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Can I get Worker’s Compensation Benefits After a Loved One Passes Away?

Loved One Passes Away

Unfortunately, fatal accidents remain too common at workplaces in Washington and throughout the United States. According to the Washington State Department of Labor & Industries (L&I), 77 workers were killed on the job in 2018, and 63 more were killed in workplace accidents in 2019. Fatal accidents were reported in different industries, including: 

  • Transportation and trucking; 
  • Construction; 
  • Manufacturing; 
  • Agriculture & forestry; 
  • Fishing & hunting; and
  • Retail.

The loss of a loved one through an on-the-job injury is a heartbreaking tragedy. While nothing can ever truly make things right, the surviving family members can make a claim for workers’ compensation benefits. At The Walthew Law Firm, we want to make sure that you understand your rights and options. Here, our Seattle workers’ compensation lawyers provide an overview of the most important things you should know about getting benefits after a family member passes away. 

Washington Law: Workers’ Comp Benefits Available for Dependents

In Washington State, companies must obtain no-fault workers’ compensation coverage. If a worker is hurt on the job, coverage is available for all claim-related, proper and necessary medical care, wage replacement, permanent impairment (PPD), and pension benefits. If an employee dies on the job, then workers’ comp death benefits are available for their dependents. Here is an explanation of who should file for these benefits: 

  • Surviving Spouse: Workers’ comp death benefits are meant primarily for the surviving spouse. The surviving spouse or registered domestic partner has the first option to file for workers’ comp benefits after a fatal accident, including burial expenses, unpaid time loss compensation,  PPD, and/or pension benefits. 
  • Surviving Children: If there is no surviving spouse, children can receive benefits. Depending on the circumstances, children may be entitled to benefits until they are 18 or until they are 23 if they are in an accredited school full time. A disabled child may be entitled to life-long benefits. 
  • Other Dependents: If there is no surviving spouse and no surviving children, Washington workers’ comp death benefits may be available for other dependents.   

An Overview of Workers’ Comp Death Benefits

If your loved one passed away on the job in Washington, you may have questions about what type of workers’ comp benefits are available. Under Washington law (RCW 51.32.050), you and your family may be entitled to the following three types of workers’ comp death benefit:

  • Cash Payment: An immediate, one-time cash payment can be made to the surviving dependents if pension benefits are granted. This payment varies based on the date of injury but can be up to 100 percent of the average monthly wage for the state, or $5,360 in 2021.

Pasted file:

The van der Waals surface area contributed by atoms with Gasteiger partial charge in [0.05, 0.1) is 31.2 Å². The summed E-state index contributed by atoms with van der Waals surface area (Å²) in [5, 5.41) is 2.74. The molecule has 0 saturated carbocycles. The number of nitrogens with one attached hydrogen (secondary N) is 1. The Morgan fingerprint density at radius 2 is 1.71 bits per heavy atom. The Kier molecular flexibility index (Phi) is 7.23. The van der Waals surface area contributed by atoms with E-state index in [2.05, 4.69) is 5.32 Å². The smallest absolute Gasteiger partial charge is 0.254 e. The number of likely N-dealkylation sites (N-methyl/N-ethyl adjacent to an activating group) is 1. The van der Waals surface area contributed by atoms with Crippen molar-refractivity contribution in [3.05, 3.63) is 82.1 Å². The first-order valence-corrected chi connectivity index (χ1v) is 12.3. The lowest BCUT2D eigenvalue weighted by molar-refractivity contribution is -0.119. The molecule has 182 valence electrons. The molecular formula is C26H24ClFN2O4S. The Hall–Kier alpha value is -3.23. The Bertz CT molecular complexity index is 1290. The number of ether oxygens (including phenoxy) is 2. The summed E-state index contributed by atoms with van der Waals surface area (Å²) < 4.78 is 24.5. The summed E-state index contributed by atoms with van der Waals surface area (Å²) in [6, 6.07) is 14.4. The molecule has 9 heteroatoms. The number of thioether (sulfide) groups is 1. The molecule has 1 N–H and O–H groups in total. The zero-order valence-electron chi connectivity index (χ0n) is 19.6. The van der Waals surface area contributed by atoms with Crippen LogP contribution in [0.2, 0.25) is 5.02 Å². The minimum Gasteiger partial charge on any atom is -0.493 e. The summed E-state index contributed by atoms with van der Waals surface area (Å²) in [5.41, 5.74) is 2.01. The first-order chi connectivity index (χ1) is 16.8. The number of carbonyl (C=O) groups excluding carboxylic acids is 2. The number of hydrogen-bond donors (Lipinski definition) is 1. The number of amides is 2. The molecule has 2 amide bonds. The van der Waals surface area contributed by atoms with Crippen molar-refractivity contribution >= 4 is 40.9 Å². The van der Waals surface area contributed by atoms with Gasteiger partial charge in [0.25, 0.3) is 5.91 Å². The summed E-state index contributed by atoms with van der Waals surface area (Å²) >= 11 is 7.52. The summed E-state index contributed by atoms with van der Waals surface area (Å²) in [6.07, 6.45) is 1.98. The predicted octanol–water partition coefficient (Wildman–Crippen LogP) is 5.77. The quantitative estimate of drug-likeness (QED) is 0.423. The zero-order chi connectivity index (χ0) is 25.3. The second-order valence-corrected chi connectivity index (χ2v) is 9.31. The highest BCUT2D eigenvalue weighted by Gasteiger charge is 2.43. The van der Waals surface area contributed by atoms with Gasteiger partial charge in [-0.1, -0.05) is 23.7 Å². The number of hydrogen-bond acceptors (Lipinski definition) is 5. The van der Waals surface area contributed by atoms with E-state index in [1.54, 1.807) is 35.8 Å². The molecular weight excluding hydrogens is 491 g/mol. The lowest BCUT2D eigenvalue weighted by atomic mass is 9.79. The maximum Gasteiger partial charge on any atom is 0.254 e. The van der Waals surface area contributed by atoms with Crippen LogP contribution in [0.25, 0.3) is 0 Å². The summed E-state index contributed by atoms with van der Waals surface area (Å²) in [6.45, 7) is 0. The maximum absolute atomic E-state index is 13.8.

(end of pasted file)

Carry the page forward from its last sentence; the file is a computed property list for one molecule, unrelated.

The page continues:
• Funeral & Burial Expenses: If the worker’s death is directly related to the on-the-job injury, Washington state law provides the surviving family with a funeral & burial benefit “not to exceed two hundred percent of the average monthly wage in the state.” For reference, the current maximum funeral & burial workers’ comp benefit is just over $11,000. 
  • Survivor Benefits: Finally, survivor benefits may be available in the form of a widow/widower pension or child or dependent pension. It is a monthly pension paid to the surviving spouse, child, or another dependent. The amount will vary, but it is usually paid at 60 percent of the date-of-injury wages of the victim, up to the maximum amount allowed by Washington law. 

If your family member received medical care for their job-related injury or illness prior to their death, that medical care should be covered by workers’ compensation. Your family should not be stuck with any out-of-pocket medical bills to pay for treatment that is related to a workplace injury. 

How to Make a Claim for Workers’ Comp Death Benefits in Washington

Workers’ comp death benefit will not be paid out automatically to the surviving spouse, surviving children, or dependents after an accident. A claim for widow/child/dependent pension must be filed with L&I within one year of the date of the worker’s death.  That claim will be reviewed and either accepted or denied by an L&I pension adjudicator.  If the pension claim is denied, you should immediately contact a qualified L&I pension attorney.  

As these types of claims are complicated, it is highly recommended that surviving family members consult with an experienced Washington State workers’ comp attorney. Your lawyer will ensure that your claim is completed properly with all supporting documentation so that you are in the best position to maximize benefits for yourself and your family. 

Call Our Washington Workers’ Compensation Attorneys for Free Legal Guidance

At The Walthew Law Firm, we have the professional skills and legal experience to represent families who have lost a loved one in a workplace accident. If your loved one passed away on the job, we are available to provide advice and support. Contact us today for a free, confidential initial consultation. From our legal offices in Seattle and Everett, we represent families throughout Washington.

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Seattle, WA 98121

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Everett, WA 98201

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